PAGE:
Tuesdays with T4A: Susan Termohlen (10/29/13)

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Susan Termohlen
Co-Founder | Kaspick & Company
Susan was the co-founder of and Head of Tax Compliance for Kaspick & Company, the nation’s leading provider of planned gift investment, administration and program support services to charities nationwide. Kaspick & Company has offices in Redwood Shores, California and Boston, Massachusetts and manages over $4.5 billion of assets for clients, primarily for planned gifts, but also for small endowments and individuals. On October 1, 2006 the firm became a separate operating division of TIAA-CREF. Susan obtained a J.D. from Stanford Law School in 1981, an A.B. from Smith College in 1972, and an M.A. in economics from Boston College. She lives in Menlo Park, California with her husband Scott Kaspick.

Where did you grow up?
I grew up in Pittsfield, Massachusetts – in the Berkshires – and came out to Stanford Law School in 1978. I  liked it here so I stayed.
What was your first job?
I had a lot of horrible part time jobs in high school and college but almost none were memorable (however, working a game at a carnival and cleaning the dirt from just-picked strawberry plants are jobs I will never forget). My first “real” job was after college with the Bureau of Labor Statistics (BLS) where I worked on the Occupational Outlook Handbook.  In those pre-Internet days, I learned that one shouldn’t trust the Occupational Outlook Handbook. One of the careers I worked on was “Forest Ranger.” My “research” consisted of calling a few national forest administration offices and asking them how things were going. While I heartily believe in the work of, and need for, the federal government – bureaucracy and all – the way that office worked was a template for waste and inefficiency.
What is your first political memory?
My first political memory was wearing an “I Like Ike” button in 1956, when I was six. Even though my family would be categorized a liberal one, I guess “we” voted Republican.
What is your favorite book?
I have so many favorites depending on the genre and when I read them. To name a few, I love Jane Austen’s Pride and Prejudice and the recent Beautiful Ruins by Jess Walter. Most “inspirational” book was Unbroken by Laura Hillenbrand. For general non-fiction, I loved Behind the Beautiful Forevers by Katherine Boo and Far from the Tree by Andrew Solomon.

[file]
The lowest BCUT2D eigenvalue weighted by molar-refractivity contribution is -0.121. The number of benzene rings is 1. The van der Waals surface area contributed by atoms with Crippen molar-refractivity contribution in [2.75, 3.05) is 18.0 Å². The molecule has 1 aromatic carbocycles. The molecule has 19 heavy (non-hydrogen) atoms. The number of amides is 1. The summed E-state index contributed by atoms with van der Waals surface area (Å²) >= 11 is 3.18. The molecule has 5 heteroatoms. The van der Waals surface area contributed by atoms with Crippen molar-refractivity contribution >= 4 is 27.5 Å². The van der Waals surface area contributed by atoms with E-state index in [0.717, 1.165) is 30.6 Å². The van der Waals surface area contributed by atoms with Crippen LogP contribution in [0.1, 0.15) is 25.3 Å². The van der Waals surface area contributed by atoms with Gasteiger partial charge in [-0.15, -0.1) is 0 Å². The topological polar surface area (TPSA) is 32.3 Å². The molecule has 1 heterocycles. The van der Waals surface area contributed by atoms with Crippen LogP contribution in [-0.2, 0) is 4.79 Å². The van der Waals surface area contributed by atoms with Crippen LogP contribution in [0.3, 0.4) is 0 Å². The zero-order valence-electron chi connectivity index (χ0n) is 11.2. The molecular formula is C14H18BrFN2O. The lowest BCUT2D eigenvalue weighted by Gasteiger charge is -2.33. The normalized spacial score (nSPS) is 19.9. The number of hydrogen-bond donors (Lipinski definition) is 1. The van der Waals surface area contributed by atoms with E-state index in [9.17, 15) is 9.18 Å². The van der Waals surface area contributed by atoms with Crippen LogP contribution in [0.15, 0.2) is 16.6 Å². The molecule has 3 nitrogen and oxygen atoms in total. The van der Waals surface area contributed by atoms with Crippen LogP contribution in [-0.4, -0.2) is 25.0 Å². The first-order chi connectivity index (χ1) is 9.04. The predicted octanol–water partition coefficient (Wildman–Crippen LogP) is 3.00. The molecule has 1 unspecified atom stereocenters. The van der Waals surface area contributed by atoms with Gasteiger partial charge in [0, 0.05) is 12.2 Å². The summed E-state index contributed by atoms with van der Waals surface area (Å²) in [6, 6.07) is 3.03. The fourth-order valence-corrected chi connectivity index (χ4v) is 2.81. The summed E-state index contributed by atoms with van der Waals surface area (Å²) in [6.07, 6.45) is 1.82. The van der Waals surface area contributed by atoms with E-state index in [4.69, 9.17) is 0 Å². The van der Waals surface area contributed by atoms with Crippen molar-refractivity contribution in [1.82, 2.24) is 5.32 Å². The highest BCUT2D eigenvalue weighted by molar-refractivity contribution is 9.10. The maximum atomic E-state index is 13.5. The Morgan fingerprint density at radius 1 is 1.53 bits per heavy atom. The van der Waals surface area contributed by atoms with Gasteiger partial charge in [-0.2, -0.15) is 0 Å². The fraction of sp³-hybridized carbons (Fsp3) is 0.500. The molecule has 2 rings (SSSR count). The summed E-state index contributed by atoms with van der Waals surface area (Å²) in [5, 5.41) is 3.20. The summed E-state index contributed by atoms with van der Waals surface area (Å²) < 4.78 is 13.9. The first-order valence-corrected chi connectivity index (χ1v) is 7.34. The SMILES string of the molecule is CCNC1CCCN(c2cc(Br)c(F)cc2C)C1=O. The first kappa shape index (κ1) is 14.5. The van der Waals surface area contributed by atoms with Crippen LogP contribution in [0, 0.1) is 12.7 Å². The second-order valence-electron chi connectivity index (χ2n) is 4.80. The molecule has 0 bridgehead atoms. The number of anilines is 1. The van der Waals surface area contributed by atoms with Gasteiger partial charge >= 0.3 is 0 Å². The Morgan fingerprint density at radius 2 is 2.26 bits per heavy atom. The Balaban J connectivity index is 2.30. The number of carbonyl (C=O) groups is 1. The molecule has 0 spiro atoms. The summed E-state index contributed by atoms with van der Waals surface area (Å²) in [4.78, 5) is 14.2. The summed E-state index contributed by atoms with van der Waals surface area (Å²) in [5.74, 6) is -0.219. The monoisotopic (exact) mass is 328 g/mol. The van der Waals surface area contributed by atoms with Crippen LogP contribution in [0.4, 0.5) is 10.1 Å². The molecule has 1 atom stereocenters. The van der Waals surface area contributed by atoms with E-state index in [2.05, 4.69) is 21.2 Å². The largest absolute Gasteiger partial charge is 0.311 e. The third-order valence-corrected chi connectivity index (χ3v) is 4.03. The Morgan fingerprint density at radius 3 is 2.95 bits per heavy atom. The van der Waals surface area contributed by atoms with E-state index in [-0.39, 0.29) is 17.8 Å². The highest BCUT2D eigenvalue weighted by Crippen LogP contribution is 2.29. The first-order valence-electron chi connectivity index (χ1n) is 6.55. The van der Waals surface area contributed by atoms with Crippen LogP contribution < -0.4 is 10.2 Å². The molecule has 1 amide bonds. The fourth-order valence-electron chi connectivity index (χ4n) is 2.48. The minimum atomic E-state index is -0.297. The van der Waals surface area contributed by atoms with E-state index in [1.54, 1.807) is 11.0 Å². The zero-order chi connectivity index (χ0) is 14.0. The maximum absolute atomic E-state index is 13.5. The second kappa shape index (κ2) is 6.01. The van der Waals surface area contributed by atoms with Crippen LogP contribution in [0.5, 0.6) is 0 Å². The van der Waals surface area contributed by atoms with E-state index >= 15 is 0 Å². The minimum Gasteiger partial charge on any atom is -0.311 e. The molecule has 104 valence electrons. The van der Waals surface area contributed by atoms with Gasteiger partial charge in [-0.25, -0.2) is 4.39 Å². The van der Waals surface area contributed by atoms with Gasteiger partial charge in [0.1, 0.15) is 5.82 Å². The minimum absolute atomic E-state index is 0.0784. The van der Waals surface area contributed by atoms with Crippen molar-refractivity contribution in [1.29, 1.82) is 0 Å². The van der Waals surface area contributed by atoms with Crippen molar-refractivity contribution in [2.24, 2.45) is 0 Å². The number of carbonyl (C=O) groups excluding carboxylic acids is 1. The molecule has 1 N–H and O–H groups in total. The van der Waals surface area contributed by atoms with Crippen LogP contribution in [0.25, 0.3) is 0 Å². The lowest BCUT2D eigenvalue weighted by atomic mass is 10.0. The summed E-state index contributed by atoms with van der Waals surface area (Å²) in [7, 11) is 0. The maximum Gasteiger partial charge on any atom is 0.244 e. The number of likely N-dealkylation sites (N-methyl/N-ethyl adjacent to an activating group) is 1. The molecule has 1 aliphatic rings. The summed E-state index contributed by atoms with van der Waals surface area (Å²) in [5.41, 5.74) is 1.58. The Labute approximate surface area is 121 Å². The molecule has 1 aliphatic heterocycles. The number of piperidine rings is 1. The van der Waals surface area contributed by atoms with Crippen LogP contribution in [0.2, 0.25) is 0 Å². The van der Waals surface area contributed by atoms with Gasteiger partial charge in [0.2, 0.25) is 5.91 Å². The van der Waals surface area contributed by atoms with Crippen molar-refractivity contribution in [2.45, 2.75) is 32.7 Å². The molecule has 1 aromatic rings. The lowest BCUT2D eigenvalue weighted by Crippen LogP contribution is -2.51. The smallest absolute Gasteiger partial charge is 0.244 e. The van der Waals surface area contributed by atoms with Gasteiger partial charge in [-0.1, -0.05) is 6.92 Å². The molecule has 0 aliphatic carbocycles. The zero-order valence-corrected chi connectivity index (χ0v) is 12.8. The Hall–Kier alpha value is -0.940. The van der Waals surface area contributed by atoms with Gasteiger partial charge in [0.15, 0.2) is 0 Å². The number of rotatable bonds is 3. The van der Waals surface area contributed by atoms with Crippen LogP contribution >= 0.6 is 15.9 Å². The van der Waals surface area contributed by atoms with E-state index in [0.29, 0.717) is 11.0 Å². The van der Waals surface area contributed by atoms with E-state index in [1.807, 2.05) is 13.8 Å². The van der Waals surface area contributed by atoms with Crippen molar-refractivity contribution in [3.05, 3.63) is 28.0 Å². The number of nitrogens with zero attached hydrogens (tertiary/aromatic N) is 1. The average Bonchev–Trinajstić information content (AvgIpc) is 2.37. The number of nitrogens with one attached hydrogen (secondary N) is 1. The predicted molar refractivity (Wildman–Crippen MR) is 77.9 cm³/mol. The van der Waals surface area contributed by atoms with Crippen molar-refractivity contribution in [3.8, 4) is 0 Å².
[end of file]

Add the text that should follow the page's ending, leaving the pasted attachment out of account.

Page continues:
The company you founded (InterVivos, which later merged with Kaspick & Company), was tiny when it entered into a business dominated by multinational banks. How were you so successful in stealing clients away, eventually become the nation’s leading provider of planned gift management and related tax support?

We were successful by starting small and being able to make a better product. We entered the business at the right time: personal computers were just becoming available (even though they were the size and weight of today’s carry-on luggage!) so we could be innovative and be nimble and not have to manipulate mainframe software when we wanted to innovate or develop a new product. I also had the good fortune to be a tax lawyer who was fairly expert with Excel. When we needed a “program” to do the tax calculations for the esoteric forms and payment calculations for charitable remainder trusts, we were able to use Excel functions to do the calculations. The work was very labor intensive and had to be error-free while also reacting immediately to changing IRS and state trust laws. We couldn’t have done that with the tools we had if we hadn’t started out small.

You attended Smith College, which displays on its website, “of course, the world is coeducational. But Smith women enter it more confidently than women graduates of coed schools.” Do you think attending a women’s college played an influential role in your development as a business leader?